Thematically, I’m not too sure what was going on here. There were some simple summaries I could see (such as, as the name suggests, the idea that as humans, and particularly Western ones, we tend to assume that our default pace is the normal pace, and if said pace can continue indefinitely then it shall remain so. If something knocks us off course, then suddenly we might be in a position to notice that in actual fact everybody else is travelling at completely their own speed and it’s all a bit arbitrary, really. Kelvin’s friends, for instance, had a medianising effect on each other, so when they die he literally DOES lose part of himself – all his social “settings”, without regular counter-adjustment, not only lack fine tuning but also a reason to exist in the first place. There is also an inversive quality to a lot of the characters, which is revealed in different ways – I think he might be talking about how much our surroundings affect us, yet also how little they do at a fundamental level – if the carpet is whipped from under your feet you can instantly find yourself doing something apparently totally apposite to everything you thought of as your normal behaviour, yet it IS you – it’s your normal behaviour, in fact, which is not.) But that’s just me taking a stab. I’m sure there’s more going on here but to be honest I was having too much fun to have a really good rummage.

The bad

It never feels 100% real – not the characters and the action so much (they’re quite warped enough to pass muster – don’t worry about the circus, this aint magic realism), but there is a certain mood prevailing which suggests that normal rules have been suspended. If this was his intention, then fine, and it may be a characteristic of his style (it works perhaps better in short stories, where the normal rules almost always HAVE been suspended), but it can occasionally put a remove between the author and the action. This remove is often lined with humour, which is enjoyable, but when there’s dirty work afoot, for instance, it insulates us from a certain amount of impact.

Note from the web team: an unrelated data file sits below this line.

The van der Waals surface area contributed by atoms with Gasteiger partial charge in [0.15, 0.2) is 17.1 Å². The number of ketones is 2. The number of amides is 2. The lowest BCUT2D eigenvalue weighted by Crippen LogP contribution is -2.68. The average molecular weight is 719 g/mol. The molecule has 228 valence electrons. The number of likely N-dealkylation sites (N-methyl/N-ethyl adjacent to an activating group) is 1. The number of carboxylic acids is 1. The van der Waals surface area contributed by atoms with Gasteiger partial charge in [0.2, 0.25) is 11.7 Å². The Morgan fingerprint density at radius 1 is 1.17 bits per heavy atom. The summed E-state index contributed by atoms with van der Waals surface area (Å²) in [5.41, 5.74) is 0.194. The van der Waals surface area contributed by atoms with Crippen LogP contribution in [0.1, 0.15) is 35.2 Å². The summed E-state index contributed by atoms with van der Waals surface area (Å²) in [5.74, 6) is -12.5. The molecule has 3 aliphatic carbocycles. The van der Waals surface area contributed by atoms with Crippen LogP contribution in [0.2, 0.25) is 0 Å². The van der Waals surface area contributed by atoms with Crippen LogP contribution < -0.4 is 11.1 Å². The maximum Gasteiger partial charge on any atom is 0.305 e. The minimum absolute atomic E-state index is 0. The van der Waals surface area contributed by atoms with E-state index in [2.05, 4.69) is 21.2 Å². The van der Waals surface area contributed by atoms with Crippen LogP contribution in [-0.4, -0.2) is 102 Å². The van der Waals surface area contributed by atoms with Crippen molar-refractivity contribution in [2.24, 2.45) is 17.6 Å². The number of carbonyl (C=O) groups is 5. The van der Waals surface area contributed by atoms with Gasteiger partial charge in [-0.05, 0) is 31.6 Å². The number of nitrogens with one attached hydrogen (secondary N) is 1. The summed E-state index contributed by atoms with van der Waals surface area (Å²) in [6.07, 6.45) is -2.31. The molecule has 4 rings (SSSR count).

It really could have been a little bit longer, dammit! Personally I would not have been able to resist fleshing out the five friends a bit more before the accident (they do pop up in flashbacks a lot, but always in service to the plot – as I said, Sayle is anything except self-indulgent), even knowing they would play very minor roles afterwards, if only to solidify Kelvin’s starting point, and also admittedly to try NOT to let the reader know what was going to happen next, to make the crash more horrific. You could also argue that the ending is a bit abrupt, although it does work.

Sayle’s weakest area in my mind (and I may have been more keenly aware of this after my last book above) is some clumsy-ish foreshadowing. It shits me when people say this but I saw the ending surprise coming (it happens), but to then have it “hinted” toward very unsubtly about two pages before it does is adding insult to injury. I’ve never been 100% sure why writers do this. Sure, I know it’s in the novel playbook, and I can see the value of laying a clue or two so as to provide verisimilitude (even though life usually lacks it, you can certainly hamstring a story with one too many coincidences), but some writers treat it like a competition to see who can give away as much of the surprise as possible before revealing it. This aint striptease fools! Half the joy of the cinematic twist finale is the sound an audience makes when they connect the dots THEMSELVES.

What I learnt…

That, if you want to block off major British roads for construction work of any kind for any length of time, the local councils are more than happy to allow this.

Title: Overtaken
Author: Alexei Sayle
Publisher: Sceptre
ISBN: 0340767685
Year published: 2003
Pages: 288

This review was written by Tom Vaughan. Tom has his own website, which contains many other reviews and strips and art and other fun stuff here.